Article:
Get out of the muck!
By Chaplain Aaron Klaves, 452 AMW Chapel Staff
/ Published March 10, 2012
MARCH AIR RESERVE BASE, CALIF. --
Have you heard the one about the businessman who, while walking to work one day, decided to take a shortcut across a cow pasture? After hopping a barbed wire fence, the man began his trek across the field. Unfortunately, he soon caught the attention of an enormous bull off in the distance. The bull charged.
Looking up and realizing his predicament, the man promptly threw his briefcase down -- spilling its contents onto the muddy ground -- and ran as fast as he could back to safety. Managing to get close enough, the man dove headfirst under the fence just before being caught by the animal.
A nearby farmer who had witnessed the event ran over to help the man to his feet. "Boy, Mister, that was close! That bull almost got you!" the farmer shouted. The businessman -- bloodied, battered, and covered head-to-toe with cow pasture muck -- caught his breath and exhaled, "Yeah, and he almost gets me every time."
Without question one of the greatest qualities a resilient person can possess is determination. Those who are most successful in life have the fortitude to press on even when circumstances are at their most uncomfortable. But success also means knowing when it's time to pause and reflect, and knowing when to adjust the routine.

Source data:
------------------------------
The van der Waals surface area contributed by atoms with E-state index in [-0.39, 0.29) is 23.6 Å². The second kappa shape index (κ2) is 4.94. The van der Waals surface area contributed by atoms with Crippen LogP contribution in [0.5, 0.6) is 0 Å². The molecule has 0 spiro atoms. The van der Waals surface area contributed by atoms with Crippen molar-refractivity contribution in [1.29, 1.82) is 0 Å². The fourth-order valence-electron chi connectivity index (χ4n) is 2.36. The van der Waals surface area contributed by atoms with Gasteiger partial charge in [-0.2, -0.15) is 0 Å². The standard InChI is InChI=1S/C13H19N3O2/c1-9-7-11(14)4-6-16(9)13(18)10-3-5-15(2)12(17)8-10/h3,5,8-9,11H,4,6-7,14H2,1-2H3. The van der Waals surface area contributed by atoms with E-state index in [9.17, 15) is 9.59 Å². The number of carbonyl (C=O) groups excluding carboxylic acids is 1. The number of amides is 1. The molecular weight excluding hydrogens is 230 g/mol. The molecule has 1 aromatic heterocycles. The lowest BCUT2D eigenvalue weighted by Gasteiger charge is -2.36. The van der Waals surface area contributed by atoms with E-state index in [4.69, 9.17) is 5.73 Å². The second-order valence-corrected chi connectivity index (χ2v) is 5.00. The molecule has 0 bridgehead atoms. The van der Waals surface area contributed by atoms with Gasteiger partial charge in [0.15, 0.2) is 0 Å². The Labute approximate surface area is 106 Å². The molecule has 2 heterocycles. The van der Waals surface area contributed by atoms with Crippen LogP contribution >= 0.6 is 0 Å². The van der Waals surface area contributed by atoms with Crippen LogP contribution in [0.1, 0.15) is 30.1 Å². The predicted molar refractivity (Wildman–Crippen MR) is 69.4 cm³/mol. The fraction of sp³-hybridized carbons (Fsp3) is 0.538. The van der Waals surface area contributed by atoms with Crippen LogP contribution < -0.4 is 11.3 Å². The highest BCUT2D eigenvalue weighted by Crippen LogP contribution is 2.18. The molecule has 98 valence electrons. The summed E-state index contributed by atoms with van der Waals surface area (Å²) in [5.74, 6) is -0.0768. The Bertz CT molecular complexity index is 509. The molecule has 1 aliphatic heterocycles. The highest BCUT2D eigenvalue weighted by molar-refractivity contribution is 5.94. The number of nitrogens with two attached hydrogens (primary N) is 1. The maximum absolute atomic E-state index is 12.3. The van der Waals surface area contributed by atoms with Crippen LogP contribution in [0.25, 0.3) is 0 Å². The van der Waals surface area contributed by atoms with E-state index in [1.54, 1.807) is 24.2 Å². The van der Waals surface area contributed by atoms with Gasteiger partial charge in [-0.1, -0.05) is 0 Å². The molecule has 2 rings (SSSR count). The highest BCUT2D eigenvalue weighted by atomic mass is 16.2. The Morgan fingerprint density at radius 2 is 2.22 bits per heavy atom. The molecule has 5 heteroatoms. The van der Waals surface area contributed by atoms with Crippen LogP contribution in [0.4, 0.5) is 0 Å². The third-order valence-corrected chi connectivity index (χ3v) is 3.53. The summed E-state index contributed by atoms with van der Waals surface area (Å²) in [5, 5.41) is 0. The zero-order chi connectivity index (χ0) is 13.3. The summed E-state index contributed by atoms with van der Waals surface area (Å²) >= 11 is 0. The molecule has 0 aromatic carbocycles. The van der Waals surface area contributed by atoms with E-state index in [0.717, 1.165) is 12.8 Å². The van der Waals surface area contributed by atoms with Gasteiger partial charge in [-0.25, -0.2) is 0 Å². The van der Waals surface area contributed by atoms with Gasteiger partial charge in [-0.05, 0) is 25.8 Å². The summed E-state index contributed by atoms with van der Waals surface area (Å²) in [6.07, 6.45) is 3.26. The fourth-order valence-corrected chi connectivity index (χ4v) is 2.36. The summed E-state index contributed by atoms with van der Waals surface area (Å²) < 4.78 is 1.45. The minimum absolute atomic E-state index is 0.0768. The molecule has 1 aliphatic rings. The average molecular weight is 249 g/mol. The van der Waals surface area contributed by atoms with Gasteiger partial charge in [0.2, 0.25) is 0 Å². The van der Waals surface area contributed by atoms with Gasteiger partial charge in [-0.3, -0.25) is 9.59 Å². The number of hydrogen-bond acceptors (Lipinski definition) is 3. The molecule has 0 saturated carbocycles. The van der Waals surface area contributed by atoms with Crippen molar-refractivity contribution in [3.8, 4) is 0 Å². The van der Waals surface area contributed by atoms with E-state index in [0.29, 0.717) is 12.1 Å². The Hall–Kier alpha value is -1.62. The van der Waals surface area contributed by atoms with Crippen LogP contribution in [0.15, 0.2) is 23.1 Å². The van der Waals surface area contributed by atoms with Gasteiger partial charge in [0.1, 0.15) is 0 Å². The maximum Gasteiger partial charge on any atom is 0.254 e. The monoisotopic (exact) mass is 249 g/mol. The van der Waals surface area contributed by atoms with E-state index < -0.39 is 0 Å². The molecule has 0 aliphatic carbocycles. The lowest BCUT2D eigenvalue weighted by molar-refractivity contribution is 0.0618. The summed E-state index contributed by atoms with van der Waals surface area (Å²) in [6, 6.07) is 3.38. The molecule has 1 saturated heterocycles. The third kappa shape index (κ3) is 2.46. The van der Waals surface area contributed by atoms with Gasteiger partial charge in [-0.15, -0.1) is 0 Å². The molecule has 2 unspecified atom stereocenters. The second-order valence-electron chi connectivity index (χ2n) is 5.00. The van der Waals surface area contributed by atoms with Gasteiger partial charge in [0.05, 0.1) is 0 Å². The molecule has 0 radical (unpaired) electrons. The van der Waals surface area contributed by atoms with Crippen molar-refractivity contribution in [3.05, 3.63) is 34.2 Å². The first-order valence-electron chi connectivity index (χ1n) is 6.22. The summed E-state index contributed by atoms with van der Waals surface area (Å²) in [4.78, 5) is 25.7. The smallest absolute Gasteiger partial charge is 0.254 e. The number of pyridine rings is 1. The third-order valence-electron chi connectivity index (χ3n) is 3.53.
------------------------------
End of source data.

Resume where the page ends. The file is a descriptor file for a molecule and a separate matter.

Question: Are you feeling a little beat-up? For instance, have you been stressing lately because there doesn't seem to be enough time in your day? Perhaps you could use a simple 30-minute tweak in routine. Here's an idea: In the morning, try getting up 15 minutes earlier than normal, dedicating that time to chores that never seem to get finished or finished on time (just be mindful of those still sleeping!) In the evening take 15 minutes away from your TV watching or Web surfing, using those moments to take a walk, to do those dreaded sit-ups and push-ups (that never seem to get done), or perhaps for some spiritual/meditative quiet time.
Think about it: you'll have shaped your routine to help you eliminate some nagging stressors and also used it to help you get more fit (either physically or spiritually) -- which, of course, reduces even more stress!
While this is just one example (among literally millions) of adjusting a routine, the principle will never change: doing the same thing over and over but wishing for different results will only leave you tired and drained. If this sounds like you, why not take some time to pause and reflect on your routines? Perhaps it's time for a change.
If you're having trouble identifying what seems to be running you ragged, find a trusted friend or two (or even a chaplain) for advice. He or she will certainly see things from a slightly different perspective, and perhaps help you steer clear of some mucky routines. God bless!